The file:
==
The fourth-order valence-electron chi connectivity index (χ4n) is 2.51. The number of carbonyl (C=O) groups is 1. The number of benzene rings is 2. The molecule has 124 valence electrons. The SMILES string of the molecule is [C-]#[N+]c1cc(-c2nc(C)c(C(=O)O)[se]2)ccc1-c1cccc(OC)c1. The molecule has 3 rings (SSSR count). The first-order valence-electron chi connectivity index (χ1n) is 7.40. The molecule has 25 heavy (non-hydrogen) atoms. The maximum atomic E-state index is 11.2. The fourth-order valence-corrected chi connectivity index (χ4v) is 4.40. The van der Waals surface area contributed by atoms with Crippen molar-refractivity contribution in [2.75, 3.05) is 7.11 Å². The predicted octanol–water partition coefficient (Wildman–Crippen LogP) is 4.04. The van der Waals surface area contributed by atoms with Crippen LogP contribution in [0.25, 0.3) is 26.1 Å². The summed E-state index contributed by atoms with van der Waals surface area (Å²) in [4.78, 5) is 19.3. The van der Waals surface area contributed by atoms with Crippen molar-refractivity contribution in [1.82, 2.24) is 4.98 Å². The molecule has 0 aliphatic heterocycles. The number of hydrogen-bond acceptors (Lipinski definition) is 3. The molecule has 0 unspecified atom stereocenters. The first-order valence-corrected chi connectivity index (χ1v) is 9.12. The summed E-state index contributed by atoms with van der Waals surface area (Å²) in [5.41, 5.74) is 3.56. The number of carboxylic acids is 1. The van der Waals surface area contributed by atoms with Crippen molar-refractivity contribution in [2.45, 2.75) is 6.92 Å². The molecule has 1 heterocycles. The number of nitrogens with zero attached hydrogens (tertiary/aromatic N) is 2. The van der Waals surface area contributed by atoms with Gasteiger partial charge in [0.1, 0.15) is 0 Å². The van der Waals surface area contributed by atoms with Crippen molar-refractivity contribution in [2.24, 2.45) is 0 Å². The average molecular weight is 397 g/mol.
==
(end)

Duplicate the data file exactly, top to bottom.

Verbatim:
The fourth-order valence-electron chi connectivity index (χ4n) is 2.51. The number of carbonyl (C=O) groups is 1. The number of benzene rings is 2. The molecule has 124 valence electrons. The SMILES string of the molecule is [C-]#[N+]c1cc(-c2nc(C)c(C(=O)O)[se]2)ccc1-c1cccc(OC)c1. The molecule has 3 rings (SSSR count). The first-order valence-electron chi connectivity index (χ1n) is 7.40. The molecule has 25 heavy (non-hydrogen) atoms. The maximum atomic E-state index is 11.2. The fourth-order valence-corrected chi connectivity index (χ4v) is 4.40. The van der Waals surface area contributed by atoms with Crippen molar-refractivity contribution in [2.75, 3.05) is 7.11 Å². The predicted octanol–water partition coefficient (Wildman–Crippen LogP) is 4.04. The van der Waals surface area contributed by atoms with Crippen LogP contribution in [0.25, 0.3) is 26.1 Å². The summed E-state index contributed by atoms with van der Waals surface area (Å²) in [4.78, 5) is 19.3. The van der Waals surface area contributed by atoms with Crippen molar-refractivity contribution in [1.82, 2.24) is 4.98 Å². The molecule has 0 aliphatic heterocycles. The number of hydrogen-bond acceptors (Lipinski definition) is 3. The molecule has 0 unspecified atom stereocenters. The first-order valence-corrected chi connectivity index (χ1v) is 9.12. The summed E-state index contributed by atoms with van der Waals surface area (Å²) in [5.41, 5.74) is 3.56. The number of carboxylic acids is 1. The van der Waals surface area contributed by atoms with Crippen molar-refractivity contribution in [2.45, 2.75) is 6.92 Å². The molecule has 1 heterocycles. The number of nitrogens with zero attached hydrogens (tertiary/aromatic N) is 2. The van der Waals surface area contributed by atoms with Gasteiger partial charge in [0.1, 0.15) is 0 Å². The van der Waals surface area contributed by atoms with Crippen molar-refractivity contribution in [2.24, 2.45) is 0 Å². The average molecular weight is 397 g/mol.